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Born on May 26, 1988, Sunil Narine is yet another player who has carved his status as a world-class Twenty20 bowler. Abhijit Banare recaps the career of Narine in brief.
Twenty20 (T20) format doesn’t have as long a history unlike Test cricket or One-Day Internationals (ODIs). But after few years, Trinidad & Tobago (T&T) will be remembered as a team which supplied countless T20 ‘legends’. Kieron Pollard, Ravi Rampaul, Lendl Simmons, Dwayne Bravo. But the most popular of them all seems to be Sunil Narine. If not for T20s, he would have faded away in some other format, but T20 format has fueled his confidence. The Champions League T20 and Indian Premier League (IPL) turned Narine in to a star player.
Narine had represented West Indies in the Under-19 World Cup in 2006. But the big moment came few months later when he played for Rayad Emrit’s XI against Samuel Badree’s XI in a four-day trial match. Narine’s figures read 21.1-4-55-10. It was in February 2009, he made his First-Class debut for T&T against Leeward Islands. The 2011 Champions League T20 also made a difference, where he picked up 10 wickets. Until then, he had helped T&T to wins in the domestic 50-over matches and the regional four-day matches. He was drafted in to the national side during the 2011 tour to India.
The IPL contract: Just like with Pollard in 2010, Narine managed to bag a bounty after his Champions League stint in 2011. Kolkata Knight Riders (KKR) bagged their trump card in the 2012 auction with Narine. With 24 wickets and bamboozling world-class batsmen, Narine had truly arrived on the world stage as KKR registered their maiden title finish with the mystery spinner being Man of the tournament.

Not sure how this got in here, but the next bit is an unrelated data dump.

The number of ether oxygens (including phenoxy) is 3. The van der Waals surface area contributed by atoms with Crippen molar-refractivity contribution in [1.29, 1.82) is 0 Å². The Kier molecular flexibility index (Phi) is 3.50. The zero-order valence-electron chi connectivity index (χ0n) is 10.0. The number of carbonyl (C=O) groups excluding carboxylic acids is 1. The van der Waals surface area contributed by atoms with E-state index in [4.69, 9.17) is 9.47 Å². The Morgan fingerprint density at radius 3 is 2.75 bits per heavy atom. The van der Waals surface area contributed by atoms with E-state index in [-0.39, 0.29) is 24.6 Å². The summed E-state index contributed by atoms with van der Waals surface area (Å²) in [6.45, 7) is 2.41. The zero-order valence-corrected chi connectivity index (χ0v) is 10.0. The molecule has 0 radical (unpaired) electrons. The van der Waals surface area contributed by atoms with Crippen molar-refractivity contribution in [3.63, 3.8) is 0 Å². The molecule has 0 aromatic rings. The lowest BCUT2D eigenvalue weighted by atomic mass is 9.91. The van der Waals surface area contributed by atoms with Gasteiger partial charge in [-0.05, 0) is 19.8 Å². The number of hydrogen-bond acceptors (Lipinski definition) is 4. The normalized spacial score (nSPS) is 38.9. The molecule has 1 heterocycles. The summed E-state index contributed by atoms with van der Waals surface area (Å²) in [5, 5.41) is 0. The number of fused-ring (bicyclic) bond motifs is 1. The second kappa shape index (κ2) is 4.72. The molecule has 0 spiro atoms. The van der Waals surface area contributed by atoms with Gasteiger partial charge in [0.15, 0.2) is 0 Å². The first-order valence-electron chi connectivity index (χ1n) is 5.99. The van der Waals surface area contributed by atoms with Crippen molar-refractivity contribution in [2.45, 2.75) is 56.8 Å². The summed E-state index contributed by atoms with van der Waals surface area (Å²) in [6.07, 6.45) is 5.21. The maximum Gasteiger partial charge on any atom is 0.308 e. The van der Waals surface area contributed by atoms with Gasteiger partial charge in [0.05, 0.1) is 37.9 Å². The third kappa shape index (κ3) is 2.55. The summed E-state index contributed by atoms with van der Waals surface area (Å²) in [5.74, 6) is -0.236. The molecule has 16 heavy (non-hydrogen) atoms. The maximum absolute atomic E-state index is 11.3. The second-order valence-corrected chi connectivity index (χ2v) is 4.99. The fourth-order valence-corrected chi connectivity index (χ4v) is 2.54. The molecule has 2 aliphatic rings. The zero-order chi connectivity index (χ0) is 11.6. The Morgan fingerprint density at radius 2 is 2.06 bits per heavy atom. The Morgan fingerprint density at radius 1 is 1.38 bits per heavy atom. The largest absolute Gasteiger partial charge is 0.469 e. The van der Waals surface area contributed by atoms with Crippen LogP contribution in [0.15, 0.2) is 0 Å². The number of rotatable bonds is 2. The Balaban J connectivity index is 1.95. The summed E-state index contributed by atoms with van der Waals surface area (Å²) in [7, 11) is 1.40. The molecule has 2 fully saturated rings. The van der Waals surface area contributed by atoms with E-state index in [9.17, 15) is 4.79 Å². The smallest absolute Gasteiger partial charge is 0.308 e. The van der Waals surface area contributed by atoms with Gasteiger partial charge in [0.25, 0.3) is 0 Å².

Hat-trick: In IPL 2013, Narine bagged a hat-trick dismissing Kings Xi Punjab’s David Hussey, Azhar Mehmood and Gurkeerat Singh. It was the 10th hat-trick in IPL history.
Bowling style: Narine has an uncomplicated bowling style with a high-arm release. Batsmen usually watch the bowler in two ways, some focus on the seam of the ball, it’s revolutions or focus on the bowler’s fingers, wrists. But Narine has managed to trick the batsmen on both counts. He has two key deliveries, one is the normal off-spin, the other ’knuckle ball’ that comes out of the front of the hand which tends to behave like a leg-break. It is done with him flicking his index and middle finger. He bowls the off-spinner with scrambled seam and that makes it hard for batsmen to decipher his modus operandi.
One of the natural advantages for Narine are his long fingers which makes it easy to turn the ball with ease. Some other spinners would have had to give it a rip and in the process the finger movement could be deciphered, but Narine isn’t a big turner. However, minor deviations are enough to trick a batsman. He can also get bounce. Even when wickets are not turning, he has managed to beat the batsmen with bounce.
Till today, Narine has played only 13 First-Class matches, but he is not short of any maturity in bowling at the international level. He has played six Tests, but the lack of any urgency for batsmen unlike in T20s has made a difference. Though he has a five-for in Tests and two in ODIs, all against New Zealand. Narine has been a fine limited overs bowler, but there’s still a long journey to develop in to a fine Test bowler.
(Abhijit Banare is a reporter at CricketCountry. He is an avid quizzer and loves to analyse and dig out interesting facts which allows him to learn something new every day. Apart from cricket he also likes to keep a sharp eye on Indian politics, and can be followed on Twitter and blog)
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